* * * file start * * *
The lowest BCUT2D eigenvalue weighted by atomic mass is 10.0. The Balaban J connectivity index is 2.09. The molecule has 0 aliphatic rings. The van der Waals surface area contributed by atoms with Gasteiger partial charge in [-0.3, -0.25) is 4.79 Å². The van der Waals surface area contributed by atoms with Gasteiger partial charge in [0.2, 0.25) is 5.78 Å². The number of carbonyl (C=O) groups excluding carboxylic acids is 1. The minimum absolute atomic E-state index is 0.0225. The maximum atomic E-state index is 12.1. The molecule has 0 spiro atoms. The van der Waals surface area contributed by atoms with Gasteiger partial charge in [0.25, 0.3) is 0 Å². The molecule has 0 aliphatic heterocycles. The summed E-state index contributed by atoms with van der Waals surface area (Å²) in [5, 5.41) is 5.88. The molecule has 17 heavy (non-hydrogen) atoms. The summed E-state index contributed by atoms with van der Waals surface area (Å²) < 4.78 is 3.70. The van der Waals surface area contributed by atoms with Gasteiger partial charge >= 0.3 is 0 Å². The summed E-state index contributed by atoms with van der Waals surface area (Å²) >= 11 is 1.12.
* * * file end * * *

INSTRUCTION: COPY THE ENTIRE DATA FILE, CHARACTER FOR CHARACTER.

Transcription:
The lowest BCUT2D eigenvalue weighted by atomic mass is 10.0. The Balaban J connectivity index is 2.09. The molecule has 0 aliphatic rings. The van der Waals surface area contributed by atoms with Gasteiger partial charge in [-0.3, -0.25) is 4.79 Å². The van der Waals surface area contributed by atoms with Gasteiger partial charge in [0.2, 0.25) is 5.78 Å². The number of carbonyl (C=O) groups excluding carboxylic acids is 1. The minimum absolute atomic E-state index is 0.0225. The maximum atomic E-state index is 12.1. The molecule has 0 spiro atoms. The van der Waals surface area contributed by atoms with Gasteiger partial charge in [0.25, 0.3) is 0 Å². The molecule has 0 aliphatic heterocycles. The summed E-state index contributed by atoms with van der Waals surface area (Å²) in [5, 5.41) is 5.88. The molecule has 17 heavy (non-hydrogen) atoms. The summed E-state index contributed by atoms with van der Waals surface area (Å²) < 4.78 is 3.70. The van der Waals surface area contributed by atoms with Gasteiger partial charge >= 0.3 is 0 Å². The summed E-state index contributed by atoms with van der Waals surface area (Å²) >= 11 is 1.12.